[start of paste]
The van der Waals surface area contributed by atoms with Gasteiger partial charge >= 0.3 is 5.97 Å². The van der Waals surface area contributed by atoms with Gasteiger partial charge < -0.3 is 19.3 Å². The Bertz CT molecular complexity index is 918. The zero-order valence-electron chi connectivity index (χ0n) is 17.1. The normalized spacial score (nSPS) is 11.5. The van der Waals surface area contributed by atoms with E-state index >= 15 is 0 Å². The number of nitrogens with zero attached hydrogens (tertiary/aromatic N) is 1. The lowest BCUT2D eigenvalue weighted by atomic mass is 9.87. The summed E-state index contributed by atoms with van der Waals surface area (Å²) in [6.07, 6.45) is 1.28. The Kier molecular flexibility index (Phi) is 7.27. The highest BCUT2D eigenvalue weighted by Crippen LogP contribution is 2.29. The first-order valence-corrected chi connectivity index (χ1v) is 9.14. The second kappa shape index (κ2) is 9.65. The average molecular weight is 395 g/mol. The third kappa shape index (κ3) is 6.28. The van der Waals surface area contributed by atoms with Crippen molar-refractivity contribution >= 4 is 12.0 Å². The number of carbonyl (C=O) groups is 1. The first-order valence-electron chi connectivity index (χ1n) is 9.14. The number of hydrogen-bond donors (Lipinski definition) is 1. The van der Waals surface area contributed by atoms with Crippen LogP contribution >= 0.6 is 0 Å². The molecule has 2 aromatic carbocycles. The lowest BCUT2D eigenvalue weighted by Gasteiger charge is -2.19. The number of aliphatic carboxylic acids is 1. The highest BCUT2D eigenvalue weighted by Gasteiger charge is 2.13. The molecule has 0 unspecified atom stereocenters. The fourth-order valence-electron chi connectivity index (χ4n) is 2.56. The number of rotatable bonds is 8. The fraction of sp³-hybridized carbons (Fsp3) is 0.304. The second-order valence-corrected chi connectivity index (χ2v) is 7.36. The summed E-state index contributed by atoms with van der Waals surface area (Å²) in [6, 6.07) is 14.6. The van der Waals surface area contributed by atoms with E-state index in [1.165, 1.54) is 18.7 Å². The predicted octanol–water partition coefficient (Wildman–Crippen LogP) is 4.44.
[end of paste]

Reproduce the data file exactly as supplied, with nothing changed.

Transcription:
The van der Waals surface area contributed by atoms with Gasteiger partial charge >= 0.3 is 5.97 Å². The van der Waals surface area contributed by atoms with Gasteiger partial charge < -0.3 is 19.3 Å². The Bertz CT molecular complexity index is 918. The zero-order valence-electron chi connectivity index (χ0n) is 17.1. The normalized spacial score (nSPS) is 11.5. The van der Waals surface area contributed by atoms with E-state index >= 15 is 0 Å². The number of nitrogens with zero attached hydrogens (tertiary/aromatic N) is 1. The lowest BCUT2D eigenvalue weighted by atomic mass is 9.87. The summed E-state index contributed by atoms with van der Waals surface area (Å²) in [6.07, 6.45) is 1.28. The Kier molecular flexibility index (Phi) is 7.27. The highest BCUT2D eigenvalue weighted by Crippen LogP contribution is 2.29. The first-order valence-corrected chi connectivity index (χ1v) is 9.14. The second kappa shape index (κ2) is 9.65. The average molecular weight is 395 g/mol. The third kappa shape index (κ3) is 6.28. The van der Waals surface area contributed by atoms with Crippen molar-refractivity contribution >= 4 is 12.0 Å². The number of carbonyl (C=O) groups is 1. The first-order valence-electron chi connectivity index (χ1n) is 9.14. The number of hydrogen-bond donors (Lipinski definition) is 1. The van der Waals surface area contributed by atoms with Crippen LogP contribution >= 0.6 is 0 Å². The molecule has 2 aromatic carbocycles. The lowest BCUT2D eigenvalue weighted by Gasteiger charge is -2.19. The number of aliphatic carboxylic acids is 1. The highest BCUT2D eigenvalue weighted by Gasteiger charge is 2.13. The molecule has 0 unspecified atom stereocenters. The fourth-order valence-electron chi connectivity index (χ4n) is 2.56. The number of rotatable bonds is 8. The fraction of sp³-hybridized carbons (Fsp3) is 0.304. The second-order valence-corrected chi connectivity index (χ2v) is 7.36. The summed E-state index contributed by atoms with van der Waals surface area (Å²) in [6, 6.07) is 14.6. The van der Waals surface area contributed by atoms with E-state index in [1.165, 1.54) is 18.7 Å². The predicted octanol–water partition coefficient (Wildman–Crippen LogP) is 4.44.